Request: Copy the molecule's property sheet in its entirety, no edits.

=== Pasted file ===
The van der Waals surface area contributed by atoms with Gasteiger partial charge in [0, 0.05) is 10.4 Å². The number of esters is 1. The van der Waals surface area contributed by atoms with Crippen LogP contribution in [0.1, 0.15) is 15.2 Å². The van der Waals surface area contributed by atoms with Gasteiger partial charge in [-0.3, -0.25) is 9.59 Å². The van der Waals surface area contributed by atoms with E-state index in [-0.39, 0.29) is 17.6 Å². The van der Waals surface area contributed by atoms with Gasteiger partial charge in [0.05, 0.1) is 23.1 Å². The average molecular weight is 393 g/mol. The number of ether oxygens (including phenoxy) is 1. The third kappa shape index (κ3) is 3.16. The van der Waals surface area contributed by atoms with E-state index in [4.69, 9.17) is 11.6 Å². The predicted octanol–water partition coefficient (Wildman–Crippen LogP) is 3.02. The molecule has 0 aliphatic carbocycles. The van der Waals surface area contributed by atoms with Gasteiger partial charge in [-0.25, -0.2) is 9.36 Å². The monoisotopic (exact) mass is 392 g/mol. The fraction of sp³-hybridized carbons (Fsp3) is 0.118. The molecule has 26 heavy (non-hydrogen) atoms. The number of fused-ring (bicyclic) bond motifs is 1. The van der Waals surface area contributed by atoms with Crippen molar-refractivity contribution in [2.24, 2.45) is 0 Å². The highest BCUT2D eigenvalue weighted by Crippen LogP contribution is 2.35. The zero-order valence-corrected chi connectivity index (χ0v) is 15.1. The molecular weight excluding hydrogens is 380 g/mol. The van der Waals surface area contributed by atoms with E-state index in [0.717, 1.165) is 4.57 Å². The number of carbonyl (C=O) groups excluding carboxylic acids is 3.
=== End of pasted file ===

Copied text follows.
The van der Waals surface area contributed by atoms with Gasteiger partial charge in [0, 0.05) is 10.4 Å². The number of esters is 1. The van der Waals surface area contributed by atoms with Crippen LogP contribution in [0.1, 0.15) is 15.2 Å². The van der Waals surface area contributed by atoms with Gasteiger partial charge in [-0.3, -0.25) is 9.59 Å². The van der Waals surface area contributed by atoms with E-state index in [-0.39, 0.29) is 17.6 Å². The van der Waals surface area contributed by atoms with Gasteiger partial charge in [0.05, 0.1) is 23.1 Å². The average molecular weight is 393 g/mol. The number of ether oxygens (including phenoxy) is 1. The third kappa shape index (κ3) is 3.16. The van der Waals surface area contributed by atoms with E-state index in [4.69, 9.17) is 11.6 Å². The predicted octanol–water partition coefficient (Wildman–Crippen LogP) is 3.02. The molecule has 0 aliphatic carbocycles. The van der Waals surface area contributed by atoms with Gasteiger partial charge in [-0.25, -0.2) is 9.36 Å². The monoisotopic (exact) mass is 392 g/mol. The fraction of sp³-hybridized carbons (Fsp3) is 0.118. The molecule has 26 heavy (non-hydrogen) atoms. The number of fused-ring (bicyclic) bond motifs is 1. The van der Waals surface area contributed by atoms with Crippen molar-refractivity contribution in [2.24, 2.45) is 0 Å². The highest BCUT2D eigenvalue weighted by Crippen LogP contribution is 2.35. The zero-order valence-corrected chi connectivity index (χ0v) is 15.1. The molecular weight excluding hydrogens is 380 g/mol. The van der Waals surface area contributed by atoms with E-state index in [0.717, 1.165) is 4.57 Å². The number of carbonyl (C=O) groups excluding carboxylic acids is 3.